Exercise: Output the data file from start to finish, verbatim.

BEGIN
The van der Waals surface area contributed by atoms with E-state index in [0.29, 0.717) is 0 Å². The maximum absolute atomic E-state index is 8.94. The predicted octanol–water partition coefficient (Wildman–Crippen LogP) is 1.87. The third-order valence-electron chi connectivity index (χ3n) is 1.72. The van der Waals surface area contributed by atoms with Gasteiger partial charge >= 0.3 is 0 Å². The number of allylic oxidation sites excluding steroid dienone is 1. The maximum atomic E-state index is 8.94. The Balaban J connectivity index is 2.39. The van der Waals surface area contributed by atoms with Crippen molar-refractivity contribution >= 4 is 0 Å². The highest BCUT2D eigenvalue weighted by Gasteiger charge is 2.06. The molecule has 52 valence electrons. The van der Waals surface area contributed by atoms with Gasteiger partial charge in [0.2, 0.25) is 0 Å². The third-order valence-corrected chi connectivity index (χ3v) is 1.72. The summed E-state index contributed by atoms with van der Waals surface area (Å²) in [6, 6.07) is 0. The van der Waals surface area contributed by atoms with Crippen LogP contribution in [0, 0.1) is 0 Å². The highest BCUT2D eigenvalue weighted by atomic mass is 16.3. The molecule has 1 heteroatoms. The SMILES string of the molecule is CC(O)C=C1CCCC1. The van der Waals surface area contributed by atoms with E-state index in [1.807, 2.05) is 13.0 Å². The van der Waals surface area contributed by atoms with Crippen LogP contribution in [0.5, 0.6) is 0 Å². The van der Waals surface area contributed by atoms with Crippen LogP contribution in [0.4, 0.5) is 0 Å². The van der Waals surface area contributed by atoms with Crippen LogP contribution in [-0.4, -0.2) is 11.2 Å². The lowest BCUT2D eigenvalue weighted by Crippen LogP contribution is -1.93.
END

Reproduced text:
The van der Waals surface area contributed by atoms with E-state index in [0.29, 0.717) is 0 Å². The maximum absolute atomic E-state index is 8.94. The predicted octanol–water partition coefficient (Wildman–Crippen LogP) is 1.87. The third-order valence-electron chi connectivity index (χ3n) is 1.72. The van der Waals surface area contributed by atoms with Gasteiger partial charge >= 0.3 is 0 Å². The number of allylic oxidation sites excluding steroid dienone is 1. The maximum atomic E-state index is 8.94. The Balaban J connectivity index is 2.39. The van der Waals surface area contributed by atoms with Crippen molar-refractivity contribution >= 4 is 0 Å². The highest BCUT2D eigenvalue weighted by Gasteiger charge is 2.06. The molecule has 52 valence electrons. The van der Waals surface area contributed by atoms with Gasteiger partial charge in [0.2, 0.25) is 0 Å². The third-order valence-corrected chi connectivity index (χ3v) is 1.72. The summed E-state index contributed by atoms with van der Waals surface area (Å²) in [6, 6.07) is 0. The van der Waals surface area contributed by atoms with Crippen LogP contribution in [0, 0.1) is 0 Å². The highest BCUT2D eigenvalue weighted by atomic mass is 16.3. The molecule has 1 heteroatoms. The SMILES string of the molecule is CC(O)C=C1CCCC1. The van der Waals surface area contributed by atoms with E-state index in [1.807, 2.05) is 13.0 Å². The van der Waals surface area contributed by atoms with Crippen LogP contribution in [0.5, 0.6) is 0 Å². The van der Waals surface area contributed by atoms with Crippen LogP contribution in [0.4, 0.5) is 0 Å². The van der Waals surface area contributed by atoms with Crippen LogP contribution in [-0.4, -0.2) is 11.2 Å². The lowest BCUT2D eigenvalue weighted by Crippen LogP contribution is -1.93.